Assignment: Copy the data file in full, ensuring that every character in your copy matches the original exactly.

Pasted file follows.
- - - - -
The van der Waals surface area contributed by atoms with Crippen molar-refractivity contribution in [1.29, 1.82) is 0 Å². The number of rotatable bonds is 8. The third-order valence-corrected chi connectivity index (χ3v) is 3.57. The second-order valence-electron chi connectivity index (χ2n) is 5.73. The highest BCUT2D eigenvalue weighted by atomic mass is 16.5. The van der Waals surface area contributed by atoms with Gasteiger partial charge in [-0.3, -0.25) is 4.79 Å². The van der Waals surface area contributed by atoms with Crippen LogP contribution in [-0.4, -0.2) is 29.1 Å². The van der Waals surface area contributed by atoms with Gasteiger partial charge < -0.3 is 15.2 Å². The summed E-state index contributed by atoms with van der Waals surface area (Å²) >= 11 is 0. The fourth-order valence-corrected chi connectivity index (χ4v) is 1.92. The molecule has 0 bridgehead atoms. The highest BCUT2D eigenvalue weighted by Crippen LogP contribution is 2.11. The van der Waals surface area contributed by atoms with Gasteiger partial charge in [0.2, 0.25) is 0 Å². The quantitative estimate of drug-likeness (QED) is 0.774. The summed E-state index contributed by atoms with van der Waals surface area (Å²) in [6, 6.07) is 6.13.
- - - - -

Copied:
The van der Waals surface area contributed by atoms with Crippen molar-refractivity contribution in [1.29, 1.82) is 0 Å². The number of rotatable bonds is 8. The third-order valence-corrected chi connectivity index (χ3v) is 3.57. The second-order valence-electron chi connectivity index (χ2n) is 5.73. The highest BCUT2D eigenvalue weighted by atomic mass is 16.5. The van der Waals surface area contributed by atoms with Gasteiger partial charge in [-0.3, -0.25) is 4.79 Å². The van der Waals surface area contributed by atoms with Crippen LogP contribution in [-0.4, -0.2) is 29.1 Å². The van der Waals surface area contributed by atoms with Gasteiger partial charge < -0.3 is 15.2 Å². The summed E-state index contributed by atoms with van der Waals surface area (Å²) >= 11 is 0. The fourth-order valence-corrected chi connectivity index (χ4v) is 1.92. The molecule has 0 bridgehead atoms. The highest BCUT2D eigenvalue weighted by Crippen LogP contribution is 2.11. The van der Waals surface area contributed by atoms with Gasteiger partial charge in [0.2, 0.25) is 0 Å². The quantitative estimate of drug-likeness (QED) is 0.774. The summed E-state index contributed by atoms with van der Waals surface area (Å²) in [6, 6.07) is 6.13.